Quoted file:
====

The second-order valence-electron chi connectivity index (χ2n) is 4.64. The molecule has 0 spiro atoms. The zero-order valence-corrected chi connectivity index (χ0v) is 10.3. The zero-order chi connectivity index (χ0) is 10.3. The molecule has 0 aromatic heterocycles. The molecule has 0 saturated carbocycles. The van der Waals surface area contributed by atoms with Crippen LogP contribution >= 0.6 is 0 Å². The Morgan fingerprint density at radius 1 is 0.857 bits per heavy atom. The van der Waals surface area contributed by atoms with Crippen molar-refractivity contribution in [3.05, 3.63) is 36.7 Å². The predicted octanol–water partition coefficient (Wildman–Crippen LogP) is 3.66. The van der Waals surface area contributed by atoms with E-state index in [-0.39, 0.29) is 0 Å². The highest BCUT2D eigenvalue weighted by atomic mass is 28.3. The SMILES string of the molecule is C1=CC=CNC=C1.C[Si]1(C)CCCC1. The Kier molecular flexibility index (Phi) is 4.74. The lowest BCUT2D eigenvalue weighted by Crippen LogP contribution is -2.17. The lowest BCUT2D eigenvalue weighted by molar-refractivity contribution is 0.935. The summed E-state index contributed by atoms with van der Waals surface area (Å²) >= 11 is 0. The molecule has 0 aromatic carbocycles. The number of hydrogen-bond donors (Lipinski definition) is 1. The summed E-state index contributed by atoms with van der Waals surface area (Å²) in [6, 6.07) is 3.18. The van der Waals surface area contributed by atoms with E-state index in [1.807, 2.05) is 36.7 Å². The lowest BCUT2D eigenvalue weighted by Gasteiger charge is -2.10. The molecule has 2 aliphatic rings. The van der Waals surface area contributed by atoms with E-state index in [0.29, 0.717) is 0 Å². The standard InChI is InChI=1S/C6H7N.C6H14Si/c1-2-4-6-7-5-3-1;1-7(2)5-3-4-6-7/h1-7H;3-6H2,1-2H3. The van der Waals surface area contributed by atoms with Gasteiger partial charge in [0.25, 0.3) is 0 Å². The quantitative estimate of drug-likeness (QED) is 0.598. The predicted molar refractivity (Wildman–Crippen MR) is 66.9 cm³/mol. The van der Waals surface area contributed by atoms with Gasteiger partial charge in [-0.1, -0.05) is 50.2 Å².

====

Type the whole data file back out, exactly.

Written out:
The second-order valence-electron chi connectivity index (χ2n) is 4.64. The molecule has 0 spiro atoms. The zero-order valence-corrected chi connectivity index (χ0v) is 10.3. The zero-order chi connectivity index (χ0) is 10.3. The molecule has 0 aromatic heterocycles. The molecule has 0 saturated carbocycles. The van der Waals surface area contributed by atoms with Crippen LogP contribution >= 0.6 is 0 Å². The Morgan fingerprint density at radius 1 is 0.857 bits per heavy atom. The van der Waals surface area contributed by atoms with Crippen molar-refractivity contribution in [3.05, 3.63) is 36.7 Å². The predicted octanol–water partition coefficient (Wildman–Crippen LogP) is 3.66. The van der Waals surface area contributed by atoms with E-state index in [-0.39, 0.29) is 0 Å². The highest BCUT2D eigenvalue weighted by atomic mass is 28.3. The SMILES string of the molecule is C1=CC=CNC=C1.C[Si]1(C)CCCC1. The Kier molecular flexibility index (Phi) is 4.74. The lowest BCUT2D eigenvalue weighted by Crippen LogP contribution is -2.17. The lowest BCUT2D eigenvalue weighted by molar-refractivity contribution is 0.935. The summed E-state index contributed by atoms with van der Waals surface area (Å²) >= 11 is 0. The molecule has 0 aromatic carbocycles. The number of hydrogen-bond donors (Lipinski definition) is 1. The summed E-state index contributed by atoms with van der Waals surface area (Å²) in [6, 6.07) is 3.18. The van der Waals surface area contributed by atoms with E-state index in [1.807, 2.05) is 36.7 Å². The lowest BCUT2D eigenvalue weighted by Gasteiger charge is -2.10. The molecule has 2 aliphatic rings. The van der Waals surface area contributed by atoms with E-state index in [0.29, 0.717) is 0 Å². The standard InChI is InChI=1S/C6H7N.C6H14Si/c1-2-4-6-7-5-3-1;1-7(2)5-3-4-6-7/h1-7H;3-6H2,1-2H3. The van der Waals surface area contributed by atoms with Gasteiger partial charge in [0.25, 0.3) is 0 Å². The quantitative estimate of drug-likeness (QED) is 0.598. The predicted molar refractivity (Wildman–Crippen MR) is 66.9 cm³/mol. The van der Waals surface area contributed by atoms with Gasteiger partial charge in [-0.1, -0.05) is 50.2 Å².